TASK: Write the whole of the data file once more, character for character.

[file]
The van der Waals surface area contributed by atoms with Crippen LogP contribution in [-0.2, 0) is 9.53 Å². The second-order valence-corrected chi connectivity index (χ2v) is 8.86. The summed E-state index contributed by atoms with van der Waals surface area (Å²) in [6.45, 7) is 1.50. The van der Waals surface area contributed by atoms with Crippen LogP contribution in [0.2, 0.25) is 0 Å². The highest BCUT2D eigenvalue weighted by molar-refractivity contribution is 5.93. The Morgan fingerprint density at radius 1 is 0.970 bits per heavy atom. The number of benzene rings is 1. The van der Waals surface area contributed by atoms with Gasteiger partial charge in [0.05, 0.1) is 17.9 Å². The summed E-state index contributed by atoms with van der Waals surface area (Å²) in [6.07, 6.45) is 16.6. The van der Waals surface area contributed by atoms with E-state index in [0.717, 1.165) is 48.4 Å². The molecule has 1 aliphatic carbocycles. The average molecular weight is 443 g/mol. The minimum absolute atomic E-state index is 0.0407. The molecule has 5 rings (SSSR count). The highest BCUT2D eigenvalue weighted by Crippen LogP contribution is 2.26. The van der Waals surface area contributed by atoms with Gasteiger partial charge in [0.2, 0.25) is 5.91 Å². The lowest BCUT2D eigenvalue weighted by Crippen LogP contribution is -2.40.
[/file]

The van der Waals surface area contributed by atoms with Crippen LogP contribution in [-0.2, 0) is 9.53 Å². The second-order valence-corrected chi connectivity index (χ2v) is 8.86. The summed E-state index contributed by atoms with van der Waals surface area (Å²) in [6.45, 7) is 1.50. The van der Waals surface area contributed by atoms with Crippen LogP contribution in [0.2, 0.25) is 0 Å². The highest BCUT2D eigenvalue weighted by molar-refractivity contribution is 5.93. The Morgan fingerprint density at radius 1 is 0.970 bits per heavy atom. The number of benzene rings is 1. The van der Waals surface area contributed by atoms with Gasteiger partial charge in [0.05, 0.1) is 17.9 Å². The summed E-state index contributed by atoms with van der Waals surface area (Å²) in [6.07, 6.45) is 16.6. The van der Waals surface area contributed by atoms with E-state index in [0.717, 1.165) is 48.4 Å². The molecule has 1 aliphatic carbocycles. The average molecular weight is 443 g/mol. The minimum absolute atomic E-state index is 0.0407. The molecule has 5 rings (SSSR count). The highest BCUT2D eigenvalue weighted by Crippen LogP contribution is 2.26. The van der Waals surface area contributed by atoms with Gasteiger partial charge in [0.2, 0.25) is 5.91 Å². The lowest BCUT2D eigenvalue weighted by Crippen LogP contribution is -2.40.